Partnerships / Acquisitions

Goldman Looks For Bank Merger Partner

Wells Fargo, PNC and U.S. Bancorp are the names on the shortlist of whom Goldman Sachs might approach for a merger deal amid declining earnings and investments, according to a Fox Business report.

Goldman, despite its reputation as the bank for the ultra-wealthy and the world’s most profitable companies, has been in a rut as of late, with its market value of $59 billion a fraction of JPMorgan Chase’s $256 billion.

So, according to sources in the investment banking world, Goldman might be on the market for a deal with another major bank in the next few months. It would be a change for a firm that has long valued its independence.

FOX Business’s Charles Gasparino, in a tweet, revealed the news, saying that sources told him Goldman Sachs’ “weakening biz model” would “force a merger.”

Goldman Sachs Chief Financial Officer Stephen Scherr said the bank would be open to acquisitions as a way to boost its current projects.

Partnering with Goldman Sachs could be a boon for Wells Fargo, which saw its reputation damaged after a scandal last year involving fake accounts made in order to hit a quota. The scandal ended up costing the bank billions in court-mandated costs and business clients. CEO John Stumpf was also let go due to the affair.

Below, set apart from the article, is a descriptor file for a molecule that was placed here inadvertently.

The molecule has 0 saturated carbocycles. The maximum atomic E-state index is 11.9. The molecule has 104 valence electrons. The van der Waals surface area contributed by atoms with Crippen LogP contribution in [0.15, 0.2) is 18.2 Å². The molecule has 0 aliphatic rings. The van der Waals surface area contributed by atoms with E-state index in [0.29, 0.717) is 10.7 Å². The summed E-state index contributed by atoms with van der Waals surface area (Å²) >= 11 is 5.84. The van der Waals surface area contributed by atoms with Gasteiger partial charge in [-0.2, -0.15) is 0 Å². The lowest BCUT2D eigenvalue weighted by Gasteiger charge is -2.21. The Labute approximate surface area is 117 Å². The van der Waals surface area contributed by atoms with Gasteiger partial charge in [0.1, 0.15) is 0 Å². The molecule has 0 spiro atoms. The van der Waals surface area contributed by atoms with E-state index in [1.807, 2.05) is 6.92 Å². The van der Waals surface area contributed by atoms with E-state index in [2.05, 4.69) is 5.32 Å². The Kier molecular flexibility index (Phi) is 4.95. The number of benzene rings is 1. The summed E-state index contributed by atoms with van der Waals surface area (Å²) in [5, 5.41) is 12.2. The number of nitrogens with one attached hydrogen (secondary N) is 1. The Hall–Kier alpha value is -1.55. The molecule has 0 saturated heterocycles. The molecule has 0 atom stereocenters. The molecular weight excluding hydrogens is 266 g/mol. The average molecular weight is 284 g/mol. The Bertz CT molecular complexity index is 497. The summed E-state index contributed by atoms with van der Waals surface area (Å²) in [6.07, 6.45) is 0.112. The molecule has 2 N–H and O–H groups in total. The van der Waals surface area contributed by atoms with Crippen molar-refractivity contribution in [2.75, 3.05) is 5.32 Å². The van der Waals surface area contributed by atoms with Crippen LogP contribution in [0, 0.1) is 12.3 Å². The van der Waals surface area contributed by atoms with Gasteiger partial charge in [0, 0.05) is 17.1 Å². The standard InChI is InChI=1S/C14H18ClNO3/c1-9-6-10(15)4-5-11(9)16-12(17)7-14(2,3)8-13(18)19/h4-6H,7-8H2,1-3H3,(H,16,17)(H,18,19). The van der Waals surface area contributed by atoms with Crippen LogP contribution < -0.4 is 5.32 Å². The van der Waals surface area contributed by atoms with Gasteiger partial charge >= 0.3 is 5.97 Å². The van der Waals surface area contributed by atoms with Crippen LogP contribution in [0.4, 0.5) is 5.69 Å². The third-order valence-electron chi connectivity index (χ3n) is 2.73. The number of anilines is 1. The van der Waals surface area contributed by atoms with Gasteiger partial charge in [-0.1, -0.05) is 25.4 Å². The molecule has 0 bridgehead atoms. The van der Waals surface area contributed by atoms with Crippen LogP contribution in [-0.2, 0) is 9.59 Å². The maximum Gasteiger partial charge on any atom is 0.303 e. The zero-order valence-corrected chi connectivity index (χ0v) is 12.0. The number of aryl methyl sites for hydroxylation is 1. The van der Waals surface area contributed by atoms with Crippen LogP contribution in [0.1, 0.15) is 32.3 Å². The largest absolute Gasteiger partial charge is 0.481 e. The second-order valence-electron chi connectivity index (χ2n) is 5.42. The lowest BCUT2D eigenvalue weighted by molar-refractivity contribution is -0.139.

Wells Fargo’s new CEO, Charles Schwarf, is a former JPMorgan executive, and that bank has always held to a belief that partnerships between commercial and investment banking can lead to better customer service, Fox Business reported.

PNC may be looking for a new partner after announcing plans to sell its 22 percent stake in money management Blackrock, sources speculated, according to Fox Business.

PNC held around 35 million common and Series B preferred shares in the company, and CEO William Demchak said the sale would leave PNC well-positioned to take advantage of investment opportunities later on, the Pittsburgh Post-Gazette reported.


New PYMNTS Report: Preventing Financial Crimes Playbook – July 2020 

Call it the great tug-of-war. Fraudsters are teaming up to form elaborate rings that work in sync to launch account takeovers. Chris Tremont, EVP at Radius Bank, tells PYMNTS that financial institutions (FIs) can beat such highly organized fraudsters at their own game. In the July 2020 Preventing Financial Crimes Playbook, Tremont lays out how.